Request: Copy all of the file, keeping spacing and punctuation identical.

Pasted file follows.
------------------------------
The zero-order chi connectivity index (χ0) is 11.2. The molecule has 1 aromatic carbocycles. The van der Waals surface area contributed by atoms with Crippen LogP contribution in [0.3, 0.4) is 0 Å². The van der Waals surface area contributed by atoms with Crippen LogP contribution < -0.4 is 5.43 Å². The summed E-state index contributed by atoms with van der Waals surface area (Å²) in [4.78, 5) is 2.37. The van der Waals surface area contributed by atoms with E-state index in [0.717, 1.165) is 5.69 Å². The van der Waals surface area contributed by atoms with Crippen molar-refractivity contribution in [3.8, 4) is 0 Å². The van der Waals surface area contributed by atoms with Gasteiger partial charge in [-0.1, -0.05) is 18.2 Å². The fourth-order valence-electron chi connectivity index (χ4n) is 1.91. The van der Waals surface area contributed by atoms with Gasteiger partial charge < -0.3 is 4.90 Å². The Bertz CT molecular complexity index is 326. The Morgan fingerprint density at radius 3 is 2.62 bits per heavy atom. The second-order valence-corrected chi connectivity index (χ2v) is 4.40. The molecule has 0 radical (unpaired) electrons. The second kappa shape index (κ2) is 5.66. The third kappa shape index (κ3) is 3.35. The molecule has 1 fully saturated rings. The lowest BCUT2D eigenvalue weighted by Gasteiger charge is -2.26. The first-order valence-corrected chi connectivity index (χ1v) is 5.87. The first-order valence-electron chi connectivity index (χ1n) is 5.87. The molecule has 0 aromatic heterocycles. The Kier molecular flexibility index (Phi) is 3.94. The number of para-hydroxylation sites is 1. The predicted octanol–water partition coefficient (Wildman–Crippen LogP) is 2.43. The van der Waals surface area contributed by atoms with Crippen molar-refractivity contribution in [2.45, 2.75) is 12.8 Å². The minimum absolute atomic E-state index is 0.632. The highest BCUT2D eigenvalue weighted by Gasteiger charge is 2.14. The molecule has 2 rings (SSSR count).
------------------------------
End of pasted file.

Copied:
The zero-order chi connectivity index (χ0) is 11.2. The molecule has 1 aromatic carbocycles. The van der Waals surface area contributed by atoms with Crippen LogP contribution in [0.3, 0.4) is 0 Å². The van der Waals surface area contributed by atoms with Crippen LogP contribution < -0.4 is 5.43 Å². The summed E-state index contributed by atoms with van der Waals surface area (Å²) in [4.78, 5) is 2.37. The van der Waals surface area contributed by atoms with E-state index in [0.717, 1.165) is 5.69 Å². The van der Waals surface area contributed by atoms with Crippen molar-refractivity contribution in [3.8, 4) is 0 Å². The van der Waals surface area contributed by atoms with Gasteiger partial charge in [-0.1, -0.05) is 18.2 Å². The fourth-order valence-electron chi connectivity index (χ4n) is 1.91. The van der Waals surface area contributed by atoms with Gasteiger partial charge < -0.3 is 4.90 Å². The Bertz CT molecular complexity index is 326. The Morgan fingerprint density at radius 3 is 2.62 bits per heavy atom. The second-order valence-corrected chi connectivity index (χ2v) is 4.40. The molecule has 0 radical (unpaired) electrons. The second kappa shape index (κ2) is 5.66. The third kappa shape index (κ3) is 3.35. The molecule has 1 fully saturated rings. The lowest BCUT2D eigenvalue weighted by Gasteiger charge is -2.26. The first-order valence-corrected chi connectivity index (χ1v) is 5.87. The first-order valence-electron chi connectivity index (χ1n) is 5.87. The molecule has 0 aromatic heterocycles. The Kier molecular flexibility index (Phi) is 3.94. The number of para-hydroxylation sites is 1. The predicted octanol–water partition coefficient (Wildman–Crippen LogP) is 2.43. The van der Waals surface area contributed by atoms with Crippen molar-refractivity contribution in [2.45, 2.75) is 12.8 Å². The minimum absolute atomic E-state index is 0.632. The highest BCUT2D eigenvalue weighted by Gasteiger charge is 2.14. The molecule has 2 rings (SSSR count).